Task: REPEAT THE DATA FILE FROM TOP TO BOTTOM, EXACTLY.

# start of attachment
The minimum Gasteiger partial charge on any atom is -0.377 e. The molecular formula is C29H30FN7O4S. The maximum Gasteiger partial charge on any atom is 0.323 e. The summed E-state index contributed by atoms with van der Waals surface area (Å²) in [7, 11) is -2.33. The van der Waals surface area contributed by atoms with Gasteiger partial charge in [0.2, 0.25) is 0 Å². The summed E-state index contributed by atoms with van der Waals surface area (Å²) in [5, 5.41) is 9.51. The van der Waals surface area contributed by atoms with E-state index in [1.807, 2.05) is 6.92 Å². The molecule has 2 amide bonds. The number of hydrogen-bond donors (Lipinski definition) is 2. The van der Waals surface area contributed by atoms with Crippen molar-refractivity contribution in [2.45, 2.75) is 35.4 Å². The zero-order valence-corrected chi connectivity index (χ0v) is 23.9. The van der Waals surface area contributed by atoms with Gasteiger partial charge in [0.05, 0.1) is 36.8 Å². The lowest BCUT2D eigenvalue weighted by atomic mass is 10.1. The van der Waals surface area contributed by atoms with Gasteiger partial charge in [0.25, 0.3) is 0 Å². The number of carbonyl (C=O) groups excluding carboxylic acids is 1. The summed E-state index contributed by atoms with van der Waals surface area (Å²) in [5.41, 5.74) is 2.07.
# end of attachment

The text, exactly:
The minimum Gasteiger partial charge on any atom is -0.377 e. The molecular formula is C29H30FN7O4S. The maximum Gasteiger partial charge on any atom is 0.323 e. The summed E-state index contributed by atoms with van der Waals surface area (Å²) in [7, 11) is -2.33. The van der Waals surface area contributed by atoms with Gasteiger partial charge in [0.2, 0.25) is 0 Å². The summed E-state index contributed by atoms with van der Waals surface area (Å²) in [5, 5.41) is 9.51. The van der Waals surface area contributed by atoms with E-state index in [1.807, 2.05) is 6.92 Å². The molecule has 2 amide bonds. The number of hydrogen-bond donors (Lipinski definition) is 2. The van der Waals surface area contributed by atoms with Crippen molar-refractivity contribution in [2.45, 2.75) is 35.4 Å². The zero-order valence-corrected chi connectivity index (χ0v) is 23.9. The van der Waals surface area contributed by atoms with Gasteiger partial charge in [0.05, 0.1) is 36.8 Å². The lowest BCUT2D eigenvalue weighted by atomic mass is 10.1. The van der Waals surface area contributed by atoms with Gasteiger partial charge in [0.25, 0.3) is 0 Å². The number of carbonyl (C=O) groups excluding carboxylic acids is 1. The summed E-state index contributed by atoms with van der Waals surface area (Å²) in [5.41, 5.74) is 2.07.